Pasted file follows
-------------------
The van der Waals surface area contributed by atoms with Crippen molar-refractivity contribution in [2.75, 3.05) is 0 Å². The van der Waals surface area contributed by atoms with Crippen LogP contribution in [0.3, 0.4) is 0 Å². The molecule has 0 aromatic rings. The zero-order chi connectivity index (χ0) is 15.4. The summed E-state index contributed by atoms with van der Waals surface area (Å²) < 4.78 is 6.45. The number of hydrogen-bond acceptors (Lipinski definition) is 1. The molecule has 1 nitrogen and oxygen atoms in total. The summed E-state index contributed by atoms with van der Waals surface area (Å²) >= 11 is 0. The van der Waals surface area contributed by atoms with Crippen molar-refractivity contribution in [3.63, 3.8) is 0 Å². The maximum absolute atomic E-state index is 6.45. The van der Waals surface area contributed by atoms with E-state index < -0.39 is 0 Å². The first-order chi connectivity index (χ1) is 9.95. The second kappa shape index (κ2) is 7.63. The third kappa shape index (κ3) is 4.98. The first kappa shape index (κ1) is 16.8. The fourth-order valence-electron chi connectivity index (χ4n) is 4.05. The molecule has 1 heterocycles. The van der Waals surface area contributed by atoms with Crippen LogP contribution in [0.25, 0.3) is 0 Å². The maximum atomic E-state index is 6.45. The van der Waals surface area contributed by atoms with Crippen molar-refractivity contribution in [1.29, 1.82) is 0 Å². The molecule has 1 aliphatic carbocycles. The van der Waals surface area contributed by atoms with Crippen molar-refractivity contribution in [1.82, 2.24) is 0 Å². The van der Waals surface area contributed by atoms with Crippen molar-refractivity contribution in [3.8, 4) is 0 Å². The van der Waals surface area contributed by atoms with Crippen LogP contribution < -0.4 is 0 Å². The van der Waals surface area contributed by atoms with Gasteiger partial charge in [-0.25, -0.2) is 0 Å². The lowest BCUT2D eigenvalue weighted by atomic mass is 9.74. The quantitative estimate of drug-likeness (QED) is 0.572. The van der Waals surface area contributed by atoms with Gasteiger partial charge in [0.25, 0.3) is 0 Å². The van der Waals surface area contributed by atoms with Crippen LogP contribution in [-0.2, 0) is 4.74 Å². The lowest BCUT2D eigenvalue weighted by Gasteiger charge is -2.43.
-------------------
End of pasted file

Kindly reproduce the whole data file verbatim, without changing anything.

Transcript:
The van der Waals surface area contributed by atoms with Crippen molar-refractivity contribution in [2.75, 3.05) is 0 Å². The van der Waals surface area contributed by atoms with Crippen LogP contribution in [0.3, 0.4) is 0 Å². The molecule has 0 aromatic rings. The zero-order chi connectivity index (χ0) is 15.4. The summed E-state index contributed by atoms with van der Waals surface area (Å²) < 4.78 is 6.45. The number of hydrogen-bond acceptors (Lipinski definition) is 1. The molecule has 1 nitrogen and oxygen atoms in total. The summed E-state index contributed by atoms with van der Waals surface area (Å²) >= 11 is 0. The van der Waals surface area contributed by atoms with Crippen molar-refractivity contribution in [3.63, 3.8) is 0 Å². The maximum absolute atomic E-state index is 6.45. The van der Waals surface area contributed by atoms with E-state index < -0.39 is 0 Å². The first-order chi connectivity index (χ1) is 9.95. The second kappa shape index (κ2) is 7.63. The third kappa shape index (κ3) is 4.98. The first kappa shape index (κ1) is 16.8. The fourth-order valence-electron chi connectivity index (χ4n) is 4.05. The molecule has 1 heterocycles. The van der Waals surface area contributed by atoms with Crippen LogP contribution in [0.25, 0.3) is 0 Å². The maximum atomic E-state index is 6.45. The van der Waals surface area contributed by atoms with Crippen molar-refractivity contribution in [1.29, 1.82) is 0 Å². The molecule has 1 aliphatic carbocycles. The van der Waals surface area contributed by atoms with Crippen molar-refractivity contribution in [1.82, 2.24) is 0 Å². The van der Waals surface area contributed by atoms with Crippen molar-refractivity contribution in [3.8, 4) is 0 Å². The van der Waals surface area contributed by atoms with Crippen LogP contribution < -0.4 is 0 Å². The van der Waals surface area contributed by atoms with Gasteiger partial charge in [-0.25, -0.2) is 0 Å². The lowest BCUT2D eigenvalue weighted by atomic mass is 9.74. The quantitative estimate of drug-likeness (QED) is 0.572. The van der Waals surface area contributed by atoms with Gasteiger partial charge in [0.25, 0.3) is 0 Å². The van der Waals surface area contributed by atoms with Crippen LogP contribution in [-0.2, 0) is 4.74 Å². The lowest BCUT2D eigenvalue weighted by Gasteiger charge is -2.43.